Five Tools Event Volunteers Need Access To

Last Updated on July 10, 2022

As an event management professional, you aren’t simply managing events – you’re also managing people.  In order to run a conference and ensure that things are going smoothly, you need a team. You need vendors, partners and speakers. You need venue owners and security. Perhaps most importantly you need volunteers.

I’ll be frank here: volunteers are the unsung heroes of event planning. While it’s the event planner that handles the logistics and gets everyone coordinated, it’s ultimately the volunteers who ensure that everything is going smoothly. They often man check-in, direct attendee traffic and address questions, concerns, and complaints. Never-mind often being part of your manual labor crew assisting with set-up and takedown.

In short, volunteers are the gears that keep the well-oiled machine that is your event running.

It’s the event planners’ job to see to it that staff and volunteers have the tools they require to help produce a stellar event.

1. Communication Lines

The most important thing to ensure is that volunteers are able to quickly and easily communicate with one another. Clear lines of communication allow a team to work cohesively and effectively which is always useful, but vital when trouble arises. Research, plan and practice emergency communication plans.

Tip: at least one volunteer, if not all, in each area of the event should be equipped with a radio.

2. Identification – A Uniform

It seems obvious, but I’ve seen this many times, events where the volunteers can’t be clearly discerned from attendees. Volunteers must have some sort of uniform or clear badge, particularly if they’re going to be dealing directly with guests. This will allow attendees to quickly identify anyone who can assist.

Consider a serious situation like a fire. Naturally people look for leadership and direction, but chaos erupts if no one can determine who is in charge; who knows the emergency procedures.

3. Equipment

Special equipment that will ensure your event runs properly are the literal tools required – for example, lights and bug spray for an outdoor event; badge scanners for electronic entry, the props required for a demo, water for quests, etc… Don’t leave your volunteers to feel the brunt of disgruntled attendees.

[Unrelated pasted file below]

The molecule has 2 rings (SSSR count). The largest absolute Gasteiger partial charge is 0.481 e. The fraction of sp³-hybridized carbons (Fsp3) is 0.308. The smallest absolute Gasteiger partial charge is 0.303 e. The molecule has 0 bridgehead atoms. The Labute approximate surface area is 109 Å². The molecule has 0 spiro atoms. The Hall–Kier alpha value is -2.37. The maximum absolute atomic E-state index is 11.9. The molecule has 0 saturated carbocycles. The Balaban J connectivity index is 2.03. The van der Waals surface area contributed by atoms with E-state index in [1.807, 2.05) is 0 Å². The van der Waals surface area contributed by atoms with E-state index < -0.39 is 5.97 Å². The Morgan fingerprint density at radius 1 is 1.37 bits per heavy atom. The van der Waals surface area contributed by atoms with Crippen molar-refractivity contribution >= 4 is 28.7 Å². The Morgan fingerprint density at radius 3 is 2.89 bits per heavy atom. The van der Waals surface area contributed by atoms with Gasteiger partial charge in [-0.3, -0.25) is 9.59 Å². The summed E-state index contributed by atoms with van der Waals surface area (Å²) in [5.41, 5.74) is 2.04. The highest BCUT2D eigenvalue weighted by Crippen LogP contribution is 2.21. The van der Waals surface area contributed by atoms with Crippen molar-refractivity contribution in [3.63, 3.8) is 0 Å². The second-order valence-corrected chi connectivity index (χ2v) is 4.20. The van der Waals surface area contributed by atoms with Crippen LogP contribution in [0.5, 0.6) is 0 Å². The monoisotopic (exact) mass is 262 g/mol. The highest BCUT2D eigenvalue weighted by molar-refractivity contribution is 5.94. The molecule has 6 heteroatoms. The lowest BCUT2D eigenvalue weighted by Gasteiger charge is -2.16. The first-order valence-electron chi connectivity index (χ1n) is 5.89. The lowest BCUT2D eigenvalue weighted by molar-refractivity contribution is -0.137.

Tip: checklist, checklist, checklist. Checklists are the best way to be absolutely certain you don’t miss anything.

4. First Aid

This isn’t always feasible and its more of a priority for some types of events, but consider providing basic First Aid training for all volunteers and staff. At very least, any event site should have a fully stocked first aid kit or facility and your volunteers need to know exactly where these are located.

5. Food, Drink, and Facilities

One of the most common mistakes I’ve seen novice event managers make involves how they care for their events team. Particularly if you’re dealing with volunteers, make sure they’ve access to a fully-stocked break room. Keep them fed and watered, and consider giving them some sort of bonus (such as free access to your event, an invite to the after party, etc…) as thanks for their assistance.

A final note – Shift Schedule And Debrief

Provide your teams with a decent shift schedule and post the schedule online or distributing it electronically between your volunteers. Introduce your volunteer team to each other and to your staff. Last, but certainly not least, debrief everyone on the purpose of your event. Get everyone excited about the task at hand.

No event can proceed without a team. It falls to you to make sure your volunteers are properly equipped to do their jobs well. As an event planner you manage more than just events – you manage people.